Thank you all that brought food and drink to share the other night. As always, you outdid yourselves. It is SUCH fun to see–and enjoy—what everyone brings. A couple of people asked about some of the recipes so I will post mine. Feel free to add yours in the comments—-Sue—-I want the pickled shrimp recipe!
We grilled a batch of our favorite cherry-honey sausage from Old Time Meat and Deli (they have a ton of different sausage that they make….all the ones we've had have been good but these are our big-time favorites) and then made roasted edamame and olives with brown rice, a kale salad which was so-so….I think I like it better when I've made it with just the lacinato kale…I used a mixture, and also my sesame noodles. I was surprised when I realized that three of my dishes were vegan and I wasn't even trying!
Roasted Beans with Garlic and Olives
from Mollie Katzen's Vegetable Heaven
3 T extra virgin olive oil
1 1 lb package frozen lima beans
6 large cloves garlic, peeled and halved or quartered lengthwise
1 heaping cup green olives, pitted and sliced
1-2 T minced fresh herbs (1-2t dried): summer savory, marjoram, thyme, and/or sage
salt and pepper to taste
Preheat the oven to 375 degrees. Spread 2 T olive oil into 6 x9 baking pan or an oval gratin pan.
Toss everything directly into the pan and sprinkle with a little salt and pepper. cover the pan tightly with foil.
Bake for 50 minutes or until the garlic is tender when pierced with a toothpick or a fork. Transfer to a bowl and stir. If desire, you can drizzle on a little extra olive oil and add more salt and pepper to taste.
Serve hot, warm or at room temperature.
I love this recipe and have converted lima bean haters with it. This time though I used an equal amount of shelled edamame (frozen). I was lazy and didn't slice the olives but probably should have…they also came with garlic so I cut back a bit on the garlic cloves. I made a double batch for the house concert and roasted it almost twice as long in my Le Creuset pot. Then I made a big batch of brown rice (I think it was 5 or 6 cups when dry) and mixed that in at the end, adding a bit more salt and pepper and just served it in the pot. In the past I've often served it on it's own or over rice…it's nice over basmati but I did like this and it makes a hearty dish that could be a meal on its own. I added a bit more olive oil to the beans and olives as well because I knew I was adding such a large amount of rice. Oh, and I used a bunch of fresh oregano because that is what was bountiful in the garden.
I love pretty much everything I've made from this cookbook. I never consider getting rid of this one when I do a cookbook purge. It was fun to make it with with edamame as somehow lima beans seem more wintery—this felt more springlike.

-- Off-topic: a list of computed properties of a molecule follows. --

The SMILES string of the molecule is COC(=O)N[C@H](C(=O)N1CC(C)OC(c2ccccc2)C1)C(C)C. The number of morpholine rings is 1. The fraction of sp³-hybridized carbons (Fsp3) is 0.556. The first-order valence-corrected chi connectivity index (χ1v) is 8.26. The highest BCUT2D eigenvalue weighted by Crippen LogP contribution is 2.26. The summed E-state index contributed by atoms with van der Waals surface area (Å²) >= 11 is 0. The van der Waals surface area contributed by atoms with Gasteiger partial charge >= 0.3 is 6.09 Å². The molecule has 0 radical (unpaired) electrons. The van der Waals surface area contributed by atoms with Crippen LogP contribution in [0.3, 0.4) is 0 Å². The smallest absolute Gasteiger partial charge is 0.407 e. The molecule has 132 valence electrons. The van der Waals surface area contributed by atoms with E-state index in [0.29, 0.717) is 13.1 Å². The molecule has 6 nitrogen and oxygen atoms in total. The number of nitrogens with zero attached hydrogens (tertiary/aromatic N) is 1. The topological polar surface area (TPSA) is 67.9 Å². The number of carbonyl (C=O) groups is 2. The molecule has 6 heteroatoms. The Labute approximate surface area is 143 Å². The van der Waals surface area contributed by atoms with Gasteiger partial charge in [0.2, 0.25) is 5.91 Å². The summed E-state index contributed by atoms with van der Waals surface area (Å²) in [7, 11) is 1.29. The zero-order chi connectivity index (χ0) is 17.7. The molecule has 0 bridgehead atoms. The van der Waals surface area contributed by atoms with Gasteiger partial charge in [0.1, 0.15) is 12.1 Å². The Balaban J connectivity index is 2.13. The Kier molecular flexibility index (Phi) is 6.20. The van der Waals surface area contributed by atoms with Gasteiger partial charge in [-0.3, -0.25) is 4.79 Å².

I also made my sesame pasta again and topped it with fresh pea tendrils because we were at the co-op and they were so freaking gorgeous. I made it the day of the party but I do think, as Todd and I talked about that day, that it's better made a day ahead. Still good…but lesson learned.
I also made a blueberry cobbler because I had blueberries in the freezer from last summer's farmers' market and thought I better use them up! It was late in the afternoon so I made my simple mix-it-in-a-pan memorized recipe that I got from Judi's friend Nancy's sister. It makes a cake like cobbler but it's simple and good and I end up making it much more often than the recipe from Cook's Illustrated that I like….
Nancy's Sister's Cobbler
1 stick butter
1 cup flour
1 cup sugar
1 t baking powder (thank you Gail for lending the baking powder to Leo)
1 cup milk.
Melt the butter in the pan, stir in the dry ingredients with anything extra you want to add (I used about a teaspoon cinnamon with the berries), then add milk and mix. It will be quite thin and a bit lumpy but just dump in a few cups of fruit and toss it in the oven. Bake at 350 until set and browned….depending on pan and fruit—anywhere from 30 minutes to an hour.
It's good with ice cream but that was too complicated for me the other night. It's quite sweet so you can cut the sugar if you like—but it all depends on your fruit. There's no sugar added to the fruit so you do need a bit in the batter. This is my favorite kind of recipe—-like the one for the sesame pasta—-simple enough that you can keep it in your head which means you actually make it and not just file it away!
Thanks again for sharing all the bounty!
Oh, and here are the eggs that Audrey brought us. I'm thinking of a frittata for dinner tomorrow night. Aren't they gorgeous?